What is HRT? and HRT Risks:Foods for Hormone Replacement during Menopause

Studies have shown that use of HRT for a period of longer than five years tends to double the risk associated with developing breast carcinoma. Other research studies and clinical trials have shown that women taking estrogen and progesterone pills for even a couple of years can increase the risk of developing breast cancer. Discontinuing the use of hormonal pills can help reduce the risk of developing breast cancer significantly.

Breast Cancer caused due to


Hormone Replacement Therapy For Menopause: What is HRT? and Why do women need HRT.  

Hormone Replacement Therapy (HRT) is prescribed in conditions that result in drop in the normal hormone production in the body. Fall in the levels of estrogen in the females may result in a host of symptoms like hot flushes, night sweat, irritability and anger, mood swings and psychological depression.

Use of hormone replacement therapy is meant to complement the body’s production of estrogen hormone and reduce the negative effects associated with its deficiency. The most common cause of HRT prescription in women is natural menopause. However other reasons for HRT prescription include hysterectomy (removal of the uterus) and oopherectomy (surgical removal of the ovaries), which hampers the natural production of female sex hormones

Evidence of Breast Cancer linked with Hormone Replacement Therapy: HRT Risks 

In a study conducted in at UCLA Medical Center at Los Angeles, it was observed that the overall rates of breast cancer have dropped considerably as fewer females opt for hormone replacement therapy. As per Dr Isaacs at the Lombardi Cancer Centre, the risk of developing breast cancer reduces considerably, especially after quitting HRT even after a long term therapy.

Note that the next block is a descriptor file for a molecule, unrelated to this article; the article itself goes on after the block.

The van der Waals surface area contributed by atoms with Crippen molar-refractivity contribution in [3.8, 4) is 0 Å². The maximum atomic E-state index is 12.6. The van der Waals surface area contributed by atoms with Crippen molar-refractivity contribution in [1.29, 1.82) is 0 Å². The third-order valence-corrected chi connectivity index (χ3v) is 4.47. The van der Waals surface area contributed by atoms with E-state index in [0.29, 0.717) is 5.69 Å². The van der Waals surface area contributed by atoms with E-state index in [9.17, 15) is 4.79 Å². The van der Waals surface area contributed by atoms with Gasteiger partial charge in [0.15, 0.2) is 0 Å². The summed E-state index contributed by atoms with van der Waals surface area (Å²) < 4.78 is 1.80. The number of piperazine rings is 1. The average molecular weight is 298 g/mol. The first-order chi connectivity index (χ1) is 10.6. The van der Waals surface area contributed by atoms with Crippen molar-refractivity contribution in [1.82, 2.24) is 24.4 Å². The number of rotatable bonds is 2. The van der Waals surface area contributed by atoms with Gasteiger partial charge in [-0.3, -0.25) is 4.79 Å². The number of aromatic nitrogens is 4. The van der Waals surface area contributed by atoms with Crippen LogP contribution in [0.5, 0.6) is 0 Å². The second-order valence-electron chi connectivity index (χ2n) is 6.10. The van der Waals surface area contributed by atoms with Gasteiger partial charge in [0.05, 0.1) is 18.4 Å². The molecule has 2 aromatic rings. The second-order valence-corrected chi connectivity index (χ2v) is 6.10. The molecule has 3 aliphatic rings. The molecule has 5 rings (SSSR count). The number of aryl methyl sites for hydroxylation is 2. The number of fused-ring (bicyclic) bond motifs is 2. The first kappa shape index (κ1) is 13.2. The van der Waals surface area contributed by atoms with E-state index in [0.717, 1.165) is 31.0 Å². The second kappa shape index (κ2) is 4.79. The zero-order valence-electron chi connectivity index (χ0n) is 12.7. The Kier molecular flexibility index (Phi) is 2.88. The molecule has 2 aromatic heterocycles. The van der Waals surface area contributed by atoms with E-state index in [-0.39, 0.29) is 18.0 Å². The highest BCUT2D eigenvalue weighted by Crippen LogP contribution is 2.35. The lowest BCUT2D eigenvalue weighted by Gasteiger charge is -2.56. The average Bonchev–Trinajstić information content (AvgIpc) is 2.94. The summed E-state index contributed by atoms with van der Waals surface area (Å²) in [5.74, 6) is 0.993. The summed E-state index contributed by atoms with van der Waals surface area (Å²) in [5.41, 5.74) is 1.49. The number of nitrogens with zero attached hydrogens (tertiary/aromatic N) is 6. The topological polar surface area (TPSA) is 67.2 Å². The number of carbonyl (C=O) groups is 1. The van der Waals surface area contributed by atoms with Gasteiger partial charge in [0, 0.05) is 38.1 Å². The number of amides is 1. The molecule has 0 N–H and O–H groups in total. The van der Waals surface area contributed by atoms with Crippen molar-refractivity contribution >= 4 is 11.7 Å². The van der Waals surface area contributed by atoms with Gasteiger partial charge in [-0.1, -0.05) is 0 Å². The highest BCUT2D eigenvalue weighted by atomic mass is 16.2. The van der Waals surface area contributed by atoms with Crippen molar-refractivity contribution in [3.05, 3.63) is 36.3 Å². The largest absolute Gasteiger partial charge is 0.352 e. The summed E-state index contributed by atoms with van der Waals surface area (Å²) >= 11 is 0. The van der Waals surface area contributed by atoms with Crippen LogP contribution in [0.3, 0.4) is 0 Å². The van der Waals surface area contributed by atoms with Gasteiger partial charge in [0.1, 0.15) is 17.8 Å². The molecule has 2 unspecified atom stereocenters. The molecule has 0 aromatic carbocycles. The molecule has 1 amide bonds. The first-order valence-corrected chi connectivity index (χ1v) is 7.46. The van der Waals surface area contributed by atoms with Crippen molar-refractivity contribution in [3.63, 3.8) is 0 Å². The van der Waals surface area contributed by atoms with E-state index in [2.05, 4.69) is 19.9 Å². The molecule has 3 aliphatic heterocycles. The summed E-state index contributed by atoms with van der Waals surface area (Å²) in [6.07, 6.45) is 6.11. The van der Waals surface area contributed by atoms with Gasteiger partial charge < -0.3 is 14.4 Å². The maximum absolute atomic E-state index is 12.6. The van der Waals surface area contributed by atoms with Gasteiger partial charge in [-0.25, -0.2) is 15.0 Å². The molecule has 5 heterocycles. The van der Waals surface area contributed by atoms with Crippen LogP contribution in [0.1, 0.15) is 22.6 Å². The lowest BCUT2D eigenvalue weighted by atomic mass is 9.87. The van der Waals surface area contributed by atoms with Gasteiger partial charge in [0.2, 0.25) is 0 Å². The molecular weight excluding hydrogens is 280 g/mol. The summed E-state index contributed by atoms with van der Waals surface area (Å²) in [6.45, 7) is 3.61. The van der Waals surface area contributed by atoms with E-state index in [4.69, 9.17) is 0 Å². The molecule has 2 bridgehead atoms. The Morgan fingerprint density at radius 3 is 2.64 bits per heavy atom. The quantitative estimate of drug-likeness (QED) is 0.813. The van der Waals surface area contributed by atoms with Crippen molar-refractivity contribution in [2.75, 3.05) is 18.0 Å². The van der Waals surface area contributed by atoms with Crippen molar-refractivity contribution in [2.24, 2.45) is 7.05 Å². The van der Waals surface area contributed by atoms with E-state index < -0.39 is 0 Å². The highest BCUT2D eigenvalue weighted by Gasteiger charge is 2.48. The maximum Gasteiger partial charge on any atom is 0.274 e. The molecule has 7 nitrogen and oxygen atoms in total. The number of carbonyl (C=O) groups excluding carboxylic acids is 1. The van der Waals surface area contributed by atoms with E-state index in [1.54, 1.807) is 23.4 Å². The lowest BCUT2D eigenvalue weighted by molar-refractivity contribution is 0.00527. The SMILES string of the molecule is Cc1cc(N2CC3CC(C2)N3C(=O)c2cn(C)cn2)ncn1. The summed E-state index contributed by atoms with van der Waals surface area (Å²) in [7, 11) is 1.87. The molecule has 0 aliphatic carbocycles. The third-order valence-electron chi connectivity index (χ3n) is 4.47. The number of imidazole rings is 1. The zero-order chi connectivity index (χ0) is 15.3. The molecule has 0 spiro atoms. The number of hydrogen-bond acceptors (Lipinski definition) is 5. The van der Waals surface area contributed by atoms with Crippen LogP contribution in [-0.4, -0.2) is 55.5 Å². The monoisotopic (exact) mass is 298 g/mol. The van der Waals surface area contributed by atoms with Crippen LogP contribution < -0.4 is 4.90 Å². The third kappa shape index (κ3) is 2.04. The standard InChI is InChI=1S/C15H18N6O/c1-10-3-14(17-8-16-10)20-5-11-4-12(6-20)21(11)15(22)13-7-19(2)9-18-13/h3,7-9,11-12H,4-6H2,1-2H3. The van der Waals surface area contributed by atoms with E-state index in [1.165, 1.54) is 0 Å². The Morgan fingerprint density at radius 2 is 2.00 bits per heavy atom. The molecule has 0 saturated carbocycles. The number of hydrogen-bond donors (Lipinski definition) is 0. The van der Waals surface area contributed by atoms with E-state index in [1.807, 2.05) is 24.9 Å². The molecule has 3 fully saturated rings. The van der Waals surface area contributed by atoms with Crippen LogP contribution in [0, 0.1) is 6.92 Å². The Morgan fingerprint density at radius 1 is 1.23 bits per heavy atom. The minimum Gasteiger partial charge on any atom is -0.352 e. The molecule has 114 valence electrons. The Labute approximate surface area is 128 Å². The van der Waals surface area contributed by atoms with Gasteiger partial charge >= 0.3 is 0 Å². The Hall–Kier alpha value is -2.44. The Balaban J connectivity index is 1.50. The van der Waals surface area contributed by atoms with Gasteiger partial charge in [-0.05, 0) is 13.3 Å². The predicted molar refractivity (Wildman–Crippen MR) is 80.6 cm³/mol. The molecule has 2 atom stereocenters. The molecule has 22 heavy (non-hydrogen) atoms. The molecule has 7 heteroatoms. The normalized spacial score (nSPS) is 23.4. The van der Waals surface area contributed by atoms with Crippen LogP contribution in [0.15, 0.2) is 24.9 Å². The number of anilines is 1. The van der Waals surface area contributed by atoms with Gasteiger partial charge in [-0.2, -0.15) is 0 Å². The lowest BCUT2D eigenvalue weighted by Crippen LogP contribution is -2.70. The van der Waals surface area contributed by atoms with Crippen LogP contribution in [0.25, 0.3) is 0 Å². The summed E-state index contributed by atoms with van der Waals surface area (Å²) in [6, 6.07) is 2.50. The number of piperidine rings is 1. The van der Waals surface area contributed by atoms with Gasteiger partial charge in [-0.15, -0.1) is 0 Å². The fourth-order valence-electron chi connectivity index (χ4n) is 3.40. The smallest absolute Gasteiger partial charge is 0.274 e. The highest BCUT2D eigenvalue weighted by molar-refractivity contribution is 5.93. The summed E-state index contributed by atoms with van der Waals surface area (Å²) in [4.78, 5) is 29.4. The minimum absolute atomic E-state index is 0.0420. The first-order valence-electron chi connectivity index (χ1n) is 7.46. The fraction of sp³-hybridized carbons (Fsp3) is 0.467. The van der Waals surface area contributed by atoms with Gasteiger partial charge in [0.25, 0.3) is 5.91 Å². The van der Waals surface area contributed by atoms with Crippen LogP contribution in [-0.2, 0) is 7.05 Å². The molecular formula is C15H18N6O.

Foods for HRT during Menopause: Diet to reduce need for Hormone Replacement 

Vegetables and Fruits are

Rich in Vitamins and Minerals

As an alternative to Hormone Replacement Therapy, here are some foods that can help alleviate specific symptoms associated with menopause,

  • Soy is considered beneficial in reliving hot flashes among menopausal women. Soy and Tofu helps reduce bad cholesterol levels in the blood and provides protection to the heart

  • Increase the intake of fruits like prunes, apples, grapes, strawberries, grapes, pears and tomatoes.

  • Vegetables also alleviate the symptoms associated with menopause. These include carrots, cabbage, bell pepper, beets, onions, cauliflowers and lettuce

  • Fruits and vegetables are loaded with dietary fiber, various vitamins and minerals which are effective in the management of menopause symptoms. These foods contain phytoestrogens (i.e. a structure which is similar to estrogen produced in humans) and helps reduce the discomfort associated with drop in estrogen levels in the body. In addition fruits and vegetables contain boron an essential mineral which reduces elimination of calcium from the body and in turn prevents osteoporosis in post menopausal females.

  • Avoid foods that are high in fats primarily saturated fats. Saturated fats are high in calories but low in nutritive value which increases the risk of developing cardiovascular disorders and atherosclerosis. Omega-3 fatty acids in olive oils, fish oils and canola oils are considered very beneficial

  • Reduce the intake of meat and animal fat. Instead increase the intake of lean meat and chicken. These foods are rich in proteins and concurrently lower in fat and cholesterol. In addition these foods are packed with Vitamin B complex which is beneficial in the management of post menopausal symptoms

  • Include flax seeds in your diet. Flax seeds contain higher concentration of phytoestrogens and is also a rich source of omega-3 fatty acids.